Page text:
hopfully saving some of yours an hour searching ;)

Re: Doing It All with OpenSSH, Part 2

Anonymous's picture

Great article. I have actually been using public key *plus* password on my connection to homeserver - maybe I'm paranoid. I keep putty, by private key and a few other programs on a usb-key chain thingy so I can plug into a Windows box just about anywhere and get onto my home server.

I also use X11 tunnelling and have setup a tunnel for vnc. However I think you could use ssh tunnelling for just about anything that will accept proxy connections. Would like to hear more about using ssh and tunnelling to set up a whole VPN solution.
GJS, Western Australia

Re: Doing It All with OpenSSH, Part 2

Anonymous's picture

If you use that usb-key thingy in unknown machines, then probably you are not paranoid enough.

You could also be paranoid about your key being copied, and your passphrase being recorded from the keyboard :)

Re: Doing It All with OpenSSH, Part 2

Anonymous's picture


Please, can you tell me how to configure X11 tunnel?

sincerely yours


Re: Doing It All with OpenSSH, Part 2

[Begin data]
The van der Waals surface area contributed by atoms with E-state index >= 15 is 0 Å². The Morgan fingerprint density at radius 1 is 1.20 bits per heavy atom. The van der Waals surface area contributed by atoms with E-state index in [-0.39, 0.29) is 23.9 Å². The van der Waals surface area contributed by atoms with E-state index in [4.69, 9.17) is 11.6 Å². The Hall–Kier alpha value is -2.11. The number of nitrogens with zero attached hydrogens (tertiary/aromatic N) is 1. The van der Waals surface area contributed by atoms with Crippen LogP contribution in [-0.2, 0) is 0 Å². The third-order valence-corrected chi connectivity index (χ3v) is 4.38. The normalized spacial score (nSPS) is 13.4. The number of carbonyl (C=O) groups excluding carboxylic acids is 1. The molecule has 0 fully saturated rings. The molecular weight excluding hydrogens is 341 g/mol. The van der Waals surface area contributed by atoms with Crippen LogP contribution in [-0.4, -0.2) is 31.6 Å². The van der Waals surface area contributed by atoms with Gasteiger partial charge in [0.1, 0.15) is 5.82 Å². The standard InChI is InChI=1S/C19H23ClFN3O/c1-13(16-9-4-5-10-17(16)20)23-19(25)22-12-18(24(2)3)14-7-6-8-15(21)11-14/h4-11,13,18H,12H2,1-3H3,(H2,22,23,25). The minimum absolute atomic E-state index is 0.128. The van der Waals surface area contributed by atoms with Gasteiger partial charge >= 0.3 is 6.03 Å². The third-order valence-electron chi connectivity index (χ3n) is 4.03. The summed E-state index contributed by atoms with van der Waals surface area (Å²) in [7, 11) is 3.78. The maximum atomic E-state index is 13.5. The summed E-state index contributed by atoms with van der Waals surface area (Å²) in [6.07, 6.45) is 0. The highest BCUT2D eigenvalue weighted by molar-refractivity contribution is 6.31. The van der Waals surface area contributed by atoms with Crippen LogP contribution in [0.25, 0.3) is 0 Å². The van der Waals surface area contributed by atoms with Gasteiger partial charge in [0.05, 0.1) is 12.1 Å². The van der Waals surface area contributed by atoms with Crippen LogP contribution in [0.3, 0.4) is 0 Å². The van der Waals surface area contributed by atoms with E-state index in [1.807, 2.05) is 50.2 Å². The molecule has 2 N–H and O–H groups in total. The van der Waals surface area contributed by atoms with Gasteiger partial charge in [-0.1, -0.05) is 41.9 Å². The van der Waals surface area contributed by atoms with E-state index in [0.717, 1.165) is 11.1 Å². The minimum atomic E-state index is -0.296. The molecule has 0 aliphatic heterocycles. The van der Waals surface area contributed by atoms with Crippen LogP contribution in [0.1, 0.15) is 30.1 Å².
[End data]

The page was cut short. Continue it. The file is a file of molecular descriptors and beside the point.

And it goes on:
Anonymous's picture

Very good article!! linux newbie here and this is so clearly written that I feel comfortable setting it up myself!!

Re: Doing It All with OpenSSH, Part 2

Anonymous's picture

Great article!

I'll try it out tomorrow, so that I can get some work done from my home machine ;-)

Keep up the good work!

Re: Doing It All with OpenSSH, Part 2

Anonymous's picture

Presumably if one is roaming the world and logging in ad hoc from various clients, one then would need the public key on any given client in order to perform logins without a password, if I'm not missing the point. Not to be a wet blanket, but doesn't toting around a copy of the public key on physical media and possibly forgetting to remove it from a client after accessing it from removeable media or copying it to the client represent a far larger risk to security than simply using a password and eschewing use of keys? A failed login to SSH results in a multisecond delay so I'd guess brute force guesswork would not be very helpful to an attacker.